2. The OT on life after death. The OT depicts individual survival after physical death in a disembodied form. The dead in Sheol are called rephaim. Old Testament teaching about life after death is best understood in terms of a diminished though conscious form of disembodied personal survival in an intermediate state. First, the OT often depicts life in Sheol as lethargic, inactive, and resembling an unconscious coma (Jb 3:13; Ps 88:10-12; 115:17-18; Ec 9:10; Is 38:18). However, it also describes the dead in Sheol as being with family, awake, and active on occasion (Is 14:9-10).
Second, the Hebrew Scriptures clearly teach the practice of necromancy (communicating with the dead) as a real possibility and, on some occasions, an actuality (see Lv 19:31; 20:6; Dt 18:11; 1 Sm 28; Is 8:19). Third, according to the OT, the nephesh-a conscious person without flesh and bone-departs to God upon death (see Ps 49:15).
3. New Testament anthropological terms. Several NT passages use pneuma (spirit) or psyche (soul) in a dualistic sense. Hebrews 12:23 refers to deceased but existing human beings in the heavenly Jerusalem as "the spirits of righteous people made perfect." Revelation 6:9-11 refers to dead saints as the "souls" of the martyrs who are in the intermediate state awaiting the final resurrection (20:5-6). Several texts refer to death as "giving up the spirit" (Mt 27:50; Lk 23:46; 24:37; Jn 19:30). Matthew 10:28 says, "Don't fear those who kill the body but are not able to kill the soul; rather, fear Him who is able to destroy both soul and body in hell." In this text psyche seems clearly to refer to something that can exist without the body.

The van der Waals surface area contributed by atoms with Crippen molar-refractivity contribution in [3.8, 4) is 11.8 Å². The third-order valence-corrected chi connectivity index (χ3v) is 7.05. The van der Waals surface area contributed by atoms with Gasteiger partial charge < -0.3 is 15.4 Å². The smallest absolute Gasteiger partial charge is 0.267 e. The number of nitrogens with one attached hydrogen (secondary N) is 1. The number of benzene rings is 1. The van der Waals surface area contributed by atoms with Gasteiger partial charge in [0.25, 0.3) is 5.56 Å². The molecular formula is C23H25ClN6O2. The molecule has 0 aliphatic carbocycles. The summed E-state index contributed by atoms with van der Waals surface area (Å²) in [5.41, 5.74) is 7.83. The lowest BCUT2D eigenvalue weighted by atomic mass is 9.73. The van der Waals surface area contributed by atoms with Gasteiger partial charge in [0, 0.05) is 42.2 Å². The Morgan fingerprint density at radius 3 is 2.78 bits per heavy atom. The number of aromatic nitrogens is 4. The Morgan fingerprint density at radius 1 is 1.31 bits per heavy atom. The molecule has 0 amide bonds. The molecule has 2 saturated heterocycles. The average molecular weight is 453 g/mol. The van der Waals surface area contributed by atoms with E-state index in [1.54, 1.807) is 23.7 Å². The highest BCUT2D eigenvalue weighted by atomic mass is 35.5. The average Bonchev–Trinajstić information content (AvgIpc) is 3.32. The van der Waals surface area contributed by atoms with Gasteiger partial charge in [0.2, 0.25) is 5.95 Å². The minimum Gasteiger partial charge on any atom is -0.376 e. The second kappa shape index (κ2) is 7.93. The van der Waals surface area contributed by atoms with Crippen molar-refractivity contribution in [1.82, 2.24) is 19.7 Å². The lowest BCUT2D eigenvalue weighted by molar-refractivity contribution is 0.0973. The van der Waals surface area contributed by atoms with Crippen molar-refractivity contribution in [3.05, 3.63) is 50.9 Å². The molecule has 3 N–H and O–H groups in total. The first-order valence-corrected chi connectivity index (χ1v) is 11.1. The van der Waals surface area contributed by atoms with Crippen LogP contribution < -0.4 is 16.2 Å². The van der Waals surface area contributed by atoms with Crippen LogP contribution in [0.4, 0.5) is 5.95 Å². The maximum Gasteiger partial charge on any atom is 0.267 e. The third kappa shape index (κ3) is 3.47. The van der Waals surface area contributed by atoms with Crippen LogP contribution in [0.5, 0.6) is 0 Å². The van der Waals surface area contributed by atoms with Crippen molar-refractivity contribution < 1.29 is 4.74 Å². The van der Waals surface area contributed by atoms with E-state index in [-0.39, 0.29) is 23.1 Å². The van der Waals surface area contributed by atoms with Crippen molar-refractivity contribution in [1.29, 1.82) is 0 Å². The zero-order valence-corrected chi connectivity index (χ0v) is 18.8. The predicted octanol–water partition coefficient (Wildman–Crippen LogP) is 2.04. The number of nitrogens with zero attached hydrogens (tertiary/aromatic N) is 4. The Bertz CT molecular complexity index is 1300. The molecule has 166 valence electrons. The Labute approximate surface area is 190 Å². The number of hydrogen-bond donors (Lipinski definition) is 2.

4. New Testament teaching on the intermediate state. Certain NT passages seem to affirm a disembodied intermediate state between death and final resurrection. For instance, there is the transfiguration passage (see Mt 17:1-13) in which Elijah (who never died) and Moses (who had died) appear with Jesus. The most natural way to interpret this text is to understand that Moses and Elijah have continued to exist (Moses was not re-created for this one event) and were made temporarily visible. Thus the transfiguration passage seems to imply a disembodied intermediate state.
In Luke 23:43, Jesus promised the thief on the cross, "Today you will be with Me in paradise." The term "today" should be taken in its natural sense, namely as meaning that the man would be with Jesus that very day in the intermediate state after their deaths.
In 2 Corinthians 5:1-10 and Philippians 1:21-24, Paul referred to a state after death and prior to the resurrection in which people experience a conscious disembodied "' ("naked," "unclothed") existence in God's presence.
In 2 Corinthians 12:1-4 Paul admitted that, during a visionary experience, he did not know whether he was in his body or temporarily disembodied. Because Paul understood himself as a soul/spirit united to a body, the latter state of being disembodied was a real possibility for him.
Extracted from the Apologetics Study Bible.